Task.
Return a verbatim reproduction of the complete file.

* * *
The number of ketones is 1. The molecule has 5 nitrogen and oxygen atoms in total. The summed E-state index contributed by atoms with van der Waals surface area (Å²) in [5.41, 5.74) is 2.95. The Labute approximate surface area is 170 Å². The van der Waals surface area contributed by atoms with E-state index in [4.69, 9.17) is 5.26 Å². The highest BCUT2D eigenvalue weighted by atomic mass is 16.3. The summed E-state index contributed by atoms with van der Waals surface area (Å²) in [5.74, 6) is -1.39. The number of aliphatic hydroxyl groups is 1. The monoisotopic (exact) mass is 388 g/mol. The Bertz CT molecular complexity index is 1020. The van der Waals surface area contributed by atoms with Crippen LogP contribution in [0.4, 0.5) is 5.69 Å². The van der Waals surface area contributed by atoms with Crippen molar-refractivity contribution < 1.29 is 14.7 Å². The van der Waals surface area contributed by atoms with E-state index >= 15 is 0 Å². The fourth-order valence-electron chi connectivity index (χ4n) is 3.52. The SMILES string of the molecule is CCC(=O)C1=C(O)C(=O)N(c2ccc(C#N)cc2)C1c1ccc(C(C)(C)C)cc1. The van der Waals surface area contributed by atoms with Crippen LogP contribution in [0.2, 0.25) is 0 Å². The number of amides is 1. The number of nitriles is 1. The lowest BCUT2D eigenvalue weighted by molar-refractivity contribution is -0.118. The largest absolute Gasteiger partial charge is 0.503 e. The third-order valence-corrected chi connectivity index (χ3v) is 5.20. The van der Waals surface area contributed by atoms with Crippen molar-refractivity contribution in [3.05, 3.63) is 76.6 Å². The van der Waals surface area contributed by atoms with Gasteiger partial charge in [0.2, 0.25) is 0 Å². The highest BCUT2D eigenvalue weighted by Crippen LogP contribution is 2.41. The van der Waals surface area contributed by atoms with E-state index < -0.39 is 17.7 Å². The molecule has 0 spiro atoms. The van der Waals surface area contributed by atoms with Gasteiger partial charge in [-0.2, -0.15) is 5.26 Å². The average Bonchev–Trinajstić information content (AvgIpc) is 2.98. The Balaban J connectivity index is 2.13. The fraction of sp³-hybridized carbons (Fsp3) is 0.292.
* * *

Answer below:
The number of ketones is 1. The molecule has 5 nitrogen and oxygen atoms in total. The summed E-state index contributed by atoms with van der Waals surface area (Å²) in [5.41, 5.74) is 2.95. The Labute approximate surface area is 170 Å². The van der Waals surface area contributed by atoms with E-state index in [4.69, 9.17) is 5.26 Å². The highest BCUT2D eigenvalue weighted by atomic mass is 16.3. The summed E-state index contributed by atoms with van der Waals surface area (Å²) in [5.74, 6) is -1.39. The number of aliphatic hydroxyl groups is 1. The monoisotopic (exact) mass is 388 g/mol. The Bertz CT molecular complexity index is 1020. The van der Waals surface area contributed by atoms with Crippen LogP contribution in [0.4, 0.5) is 5.69 Å². The van der Waals surface area contributed by atoms with Crippen molar-refractivity contribution < 1.29 is 14.7 Å². The van der Waals surface area contributed by atoms with E-state index >= 15 is 0 Å². The fourth-order valence-electron chi connectivity index (χ4n) is 3.52. The SMILES string of the molecule is CCC(=O)C1=C(O)C(=O)N(c2ccc(C#N)cc2)C1c1ccc(C(C)(C)C)cc1. The van der Waals surface area contributed by atoms with Crippen LogP contribution in [0.2, 0.25) is 0 Å². The number of amides is 1. The number of nitriles is 1. The lowest BCUT2D eigenvalue weighted by molar-refractivity contribution is -0.118. The largest absolute Gasteiger partial charge is 0.503 e. The third-order valence-corrected chi connectivity index (χ3v) is 5.20. The van der Waals surface area contributed by atoms with Crippen molar-refractivity contribution in [3.05, 3.63) is 76.6 Å². The van der Waals surface area contributed by atoms with Gasteiger partial charge in [0.2, 0.25) is 0 Å². The highest BCUT2D eigenvalue weighted by Crippen LogP contribution is 2.41. The van der Waals surface area contributed by atoms with E-state index < -0.39 is 17.7 Å². The molecule has 0 spiro atoms. The van der Waals surface area contributed by atoms with Gasteiger partial charge in [-0.2, -0.15) is 5.26 Å². The average Bonchev–Trinajstić information content (AvgIpc) is 2.98. The Balaban J connectivity index is 2.13. The fraction of sp³-hybridized carbons (Fsp3) is 0.292.